As we approach the holiday season, we must be mindful that it is not all fun and festivities for everyone.
Christmas can be a difficult and isolating time. For example, 23 per cent of British people now describe themselves as lonely, with campaigns to tackle loneliness being launched in Australia, Denmark and the UK.[i]
In an attempt to seek out human connection, people are spending more time at work than they do at home. Never have we needed our colleagues so much, yet never have we felt so isolated, with one in six of us feeling we have no one to talk to at work about the things that worry us.[ii] To be human is to suffer, yet our struggles, especially at this time of year, can remain hidden from work. A survey of over 4,000 people[iii], found that 56 per cent of those surveyed would consider resigning from their job if they were not treated with compassion following a difficult life experience. By encouraging organisations to embed compassion into their systems and practices, this helps to ensure positive work environments in which individuals feel cared for and valued. That said, we don’t need to wait for our organisations, there are some simple steps we can take to help colleagues who are going through a difficult time[iv].
Well-meaning colleagues can be harmful in their attempts to provide support to an individual who is going through a difficult time, especially when confidential disclosures are met with judgements or trite statements, such as “it can’t be as bad as all that” or “you’ll get over it”. Instead of asking the individual how they would like their situation to be handled, some colleagues just avoid the subject completely, whereas others address their suffering directly, when the individual has come to work to temporarily forget. So, what is the right thing to say? Colleagues should instead be available to listen without judgement as this has been found to greatly support an individual’s healing. Sometimes, individuals just need a sounding board, so you do not have to feel it is your responsibility to solve their problems or offer solutions. As a colleague, you can become a friend and confidante, so just let them know you are there and available should they ever need to talk. At a very basic level, having someone to trust and confide in at work can significantly aid an individual’s recovery. Suggesting a coffee or a walk off-site and out of the office can also help, since individuals are much more likely to talk about their struggles outside the work environment, where they feel less ‘on show’. This time of year may be a trigger for certain dates, birthdays or anniversaries, which can be very difficult, so for a colleague to reach out by text or WhatsApp over the holidays just to acknowledge that they have remembered and are thinking about the person concerned can have a huge impact.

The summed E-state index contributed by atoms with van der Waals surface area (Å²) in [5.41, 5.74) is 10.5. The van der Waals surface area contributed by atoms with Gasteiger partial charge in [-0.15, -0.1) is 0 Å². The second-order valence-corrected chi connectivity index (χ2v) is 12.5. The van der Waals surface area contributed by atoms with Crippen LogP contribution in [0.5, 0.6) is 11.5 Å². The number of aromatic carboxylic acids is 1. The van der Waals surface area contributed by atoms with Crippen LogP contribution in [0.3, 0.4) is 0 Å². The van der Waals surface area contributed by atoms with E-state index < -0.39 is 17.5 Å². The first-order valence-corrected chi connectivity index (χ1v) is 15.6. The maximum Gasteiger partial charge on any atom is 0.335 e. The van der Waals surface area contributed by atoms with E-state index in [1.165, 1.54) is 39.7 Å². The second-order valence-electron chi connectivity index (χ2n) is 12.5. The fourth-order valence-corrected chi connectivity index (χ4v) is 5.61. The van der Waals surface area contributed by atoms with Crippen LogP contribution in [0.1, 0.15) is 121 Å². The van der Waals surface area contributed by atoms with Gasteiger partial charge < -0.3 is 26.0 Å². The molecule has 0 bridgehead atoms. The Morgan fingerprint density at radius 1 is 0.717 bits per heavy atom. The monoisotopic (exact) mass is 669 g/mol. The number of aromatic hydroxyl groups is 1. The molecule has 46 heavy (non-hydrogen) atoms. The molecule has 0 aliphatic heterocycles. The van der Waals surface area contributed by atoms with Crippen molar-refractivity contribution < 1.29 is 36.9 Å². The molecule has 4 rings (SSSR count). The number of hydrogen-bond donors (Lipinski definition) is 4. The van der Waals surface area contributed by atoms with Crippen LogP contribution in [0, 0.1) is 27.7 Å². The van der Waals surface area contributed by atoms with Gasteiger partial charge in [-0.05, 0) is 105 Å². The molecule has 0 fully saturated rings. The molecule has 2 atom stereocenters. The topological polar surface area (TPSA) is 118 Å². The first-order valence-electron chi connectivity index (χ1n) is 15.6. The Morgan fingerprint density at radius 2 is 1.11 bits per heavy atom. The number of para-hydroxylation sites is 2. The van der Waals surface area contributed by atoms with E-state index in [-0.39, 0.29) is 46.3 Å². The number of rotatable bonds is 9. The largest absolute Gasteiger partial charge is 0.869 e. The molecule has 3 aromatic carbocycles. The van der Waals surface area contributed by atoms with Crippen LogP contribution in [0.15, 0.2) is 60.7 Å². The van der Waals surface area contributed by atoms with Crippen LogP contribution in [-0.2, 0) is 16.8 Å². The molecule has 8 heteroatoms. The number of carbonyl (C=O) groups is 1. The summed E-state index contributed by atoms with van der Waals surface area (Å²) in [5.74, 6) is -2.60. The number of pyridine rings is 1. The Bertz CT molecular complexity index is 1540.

About the author
Dr Amy Bradley (née Armstrong) is a member of Faculty at Hult International Business School. Her new book, The Human Moment argues that organisations must find ways of becoming more compassionate in an age where our work is increasingly de-humanised. The book is aimed at individuals who want to develop more ‘human’ ways of leading; HR professionals who are looking to support people in the wake of suffering; and people who are struggling at work following a difficult episode in their lives. Based on a decade of research and including examples, stories and case studies, the book argues that compassion is the key to business performance.
[iii] National Council for Palliative Care Report (2014), Life after death: Six steps to improve support in bereavement
[iv] Bradley, A (2019) The Human Moment: The Positive Power of Compassion in the Workplace, LID Publishing